Oil Prices: What’s the Outlook Next Week?

So far this week, WTI crude oil prices have risen 0.8%. The United States Oil Fund LP (USO) has gained just 0.2%. On Wednesday, the EIA released the inventories report for the previous week.

According to the EIA data, US crude oil inventories have risen by 1.6 MMbbls (million barrels) to 452 MMbbls. A Reuters poll suggested a fall of 0.35 MMbbls in crude oil inventories. Gasoline inventories also rose by 5.1 MMbbls—3.6 MMbbls more than what the Reuters poll expected.

More importantly, the difference between crude oil inventories and their five-year average was at 3% in the last week. The difference is denoted by the “inventories spread.” The inventories spread was unchanged on a week-over-week basis. However, if the EIA reported any fall in the crude oil inventories, then the inventories spread would have contracted.

In the past, the higher inventories spread is associated with lower oil prices and vice versa. Read Oil Inventories: What Can Investors Expect? to learn more.

OPEC’s meeting

On December 6, OPEC+ members will decide about the future course of the production cut agreement. The CME’s OPEC Watch Tool indicates that most traders expect the current production cut to extend beyond March 2020.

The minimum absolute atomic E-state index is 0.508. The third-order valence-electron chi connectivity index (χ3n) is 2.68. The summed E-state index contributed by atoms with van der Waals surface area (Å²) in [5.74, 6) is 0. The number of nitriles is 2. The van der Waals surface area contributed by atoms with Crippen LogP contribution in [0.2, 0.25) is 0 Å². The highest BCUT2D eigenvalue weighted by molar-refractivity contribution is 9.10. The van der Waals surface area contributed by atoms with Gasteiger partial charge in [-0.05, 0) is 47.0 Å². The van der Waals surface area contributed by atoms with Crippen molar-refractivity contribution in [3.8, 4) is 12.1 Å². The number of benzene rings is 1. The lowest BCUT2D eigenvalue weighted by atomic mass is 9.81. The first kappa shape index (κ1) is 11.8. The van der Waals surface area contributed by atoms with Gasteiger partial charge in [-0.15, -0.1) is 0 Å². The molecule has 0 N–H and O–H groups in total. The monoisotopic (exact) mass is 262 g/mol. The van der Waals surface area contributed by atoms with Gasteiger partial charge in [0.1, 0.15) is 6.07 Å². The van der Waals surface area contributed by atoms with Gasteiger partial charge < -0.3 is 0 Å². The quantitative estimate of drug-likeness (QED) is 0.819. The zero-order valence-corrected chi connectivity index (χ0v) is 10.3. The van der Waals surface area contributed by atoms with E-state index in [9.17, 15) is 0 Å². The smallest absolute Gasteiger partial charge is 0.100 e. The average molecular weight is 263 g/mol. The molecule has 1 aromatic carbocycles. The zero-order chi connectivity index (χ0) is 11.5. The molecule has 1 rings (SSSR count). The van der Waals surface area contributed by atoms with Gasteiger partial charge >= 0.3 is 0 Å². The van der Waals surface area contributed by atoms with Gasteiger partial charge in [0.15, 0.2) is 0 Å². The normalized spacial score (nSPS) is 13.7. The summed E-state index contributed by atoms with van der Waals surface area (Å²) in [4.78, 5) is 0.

This month, the Brent-WTI spread was between $5 and $6. The spread moved in a very narrow zone. The movement indicates that most of the traders don’t expect another cut in OPEC+ supplies. Usually, the Brent-WTI spread expands when OPEC+ production declines. Notably, the opposite is also true.

The development around the US-China trade deal will play an important role in the OPEC+ production cut decision. If the world’s two-largest economies agree to resolve their trade dispute on or before December 6, OPEC+ might not extend the production cut. In fact, this month, the IEA’s Oil Market Report showed solid growth in oil demand. Read What’s Crude Oil’s Price Outlook This Week? to learn more.

However, phase one of the trade deal might not be likely soon. Diplomatic relations between the US and China have deteriorated over the Hong Kong Human Rights and Democracy Act of 2019. Earlier, China warned about retaliating against the bill. To learn more, read Hong Kong Bill: US Must Bear Consequences, Says China.

Oil prices’ moving averages

Last week, the WTI crude oil active futures decisively moved above the 200-DMA (day moving average). However, on Wednesday, the difference narrowed to just 0.7%. The US markets were closed on Thursday due to the Thanksgiving holiday. The 200-DMA at $57.02 is the immediate support zone for crude oil futures. Today at 5:24 AM ET, WTI crude oil active futures have fallen 0.3%.

On Wednesday, active WTI crude oil futures settled 1.6%, 4%, and 3.5% above their 20, 50, and 100-DMAs, respectively. Prices above the short-term moving averages indicate a short-term rally.

Until December 5, WTI crude oil active futures could settle in the price range of $56.22–$60 per barrel. The price range was obtained from oil’s implied volatility of 27.8%. The confidence interval is 68%. Moreover, prices should be normally distributed for the analogy to hold true.

To know more about the crude oil market, please read Crude Oil Basics: Types of Crude Oil.